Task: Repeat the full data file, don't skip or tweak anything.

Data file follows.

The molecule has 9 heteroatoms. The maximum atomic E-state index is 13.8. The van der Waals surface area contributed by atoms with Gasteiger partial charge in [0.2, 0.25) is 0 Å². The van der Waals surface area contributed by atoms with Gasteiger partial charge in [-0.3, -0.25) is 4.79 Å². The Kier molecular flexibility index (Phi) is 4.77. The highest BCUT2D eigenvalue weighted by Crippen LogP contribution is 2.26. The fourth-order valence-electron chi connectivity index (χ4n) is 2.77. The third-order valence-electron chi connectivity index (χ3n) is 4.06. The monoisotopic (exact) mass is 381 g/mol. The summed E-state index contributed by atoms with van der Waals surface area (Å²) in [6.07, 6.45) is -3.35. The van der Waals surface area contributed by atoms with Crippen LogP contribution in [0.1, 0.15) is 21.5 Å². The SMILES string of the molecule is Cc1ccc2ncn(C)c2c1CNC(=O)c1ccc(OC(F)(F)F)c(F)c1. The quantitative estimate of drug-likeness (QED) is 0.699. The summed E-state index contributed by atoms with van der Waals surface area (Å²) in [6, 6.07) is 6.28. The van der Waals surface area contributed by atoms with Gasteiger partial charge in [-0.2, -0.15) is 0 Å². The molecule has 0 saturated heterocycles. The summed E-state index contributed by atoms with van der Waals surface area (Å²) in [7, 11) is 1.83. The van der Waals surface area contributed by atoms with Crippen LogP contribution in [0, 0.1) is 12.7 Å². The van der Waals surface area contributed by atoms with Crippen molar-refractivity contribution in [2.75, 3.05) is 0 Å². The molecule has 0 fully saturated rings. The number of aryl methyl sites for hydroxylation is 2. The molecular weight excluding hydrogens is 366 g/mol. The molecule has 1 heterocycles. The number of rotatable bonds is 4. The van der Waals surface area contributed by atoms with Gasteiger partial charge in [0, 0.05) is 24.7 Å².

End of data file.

The molecule has 9 heteroatoms. The maximum atomic E-state index is 13.8. The van der Waals surface area contributed by atoms with Gasteiger partial charge in [0.2, 0.25) is 0 Å². The van der Waals surface area contributed by atoms with Gasteiger partial charge in [-0.3, -0.25) is 4.79 Å². The Kier molecular flexibility index (Phi) is 4.77. The highest BCUT2D eigenvalue weighted by Crippen LogP contribution is 2.26. The fourth-order valence-electron chi connectivity index (χ4n) is 2.77. The third-order valence-electron chi connectivity index (χ3n) is 4.06. The monoisotopic (exact) mass is 381 g/mol. The summed E-state index contributed by atoms with van der Waals surface area (Å²) in [6.07, 6.45) is -3.35. The van der Waals surface area contributed by atoms with Crippen LogP contribution in [0.1, 0.15) is 21.5 Å². The SMILES string of the molecule is Cc1ccc2ncn(C)c2c1CNC(=O)c1ccc(OC(F)(F)F)c(F)c1. The quantitative estimate of drug-likeness (QED) is 0.699. The summed E-state index contributed by atoms with van der Waals surface area (Å²) in [6, 6.07) is 6.28. The van der Waals surface area contributed by atoms with Gasteiger partial charge in [-0.2, -0.15) is 0 Å². The molecule has 0 saturated heterocycles. The summed E-state index contributed by atoms with van der Waals surface area (Å²) in [7, 11) is 1.83. The van der Waals surface area contributed by atoms with Crippen LogP contribution in [0, 0.1) is 12.7 Å². The van der Waals surface area contributed by atoms with Crippen molar-refractivity contribution in [2.75, 3.05) is 0 Å². The molecule has 0 fully saturated rings. The number of aryl methyl sites for hydroxylation is 2. The molecular weight excluding hydrogens is 366 g/mol. The molecule has 1 heterocycles. The number of rotatable bonds is 4. The van der Waals surface area contributed by atoms with Gasteiger partial charge in [0, 0.05) is 24.7 Å².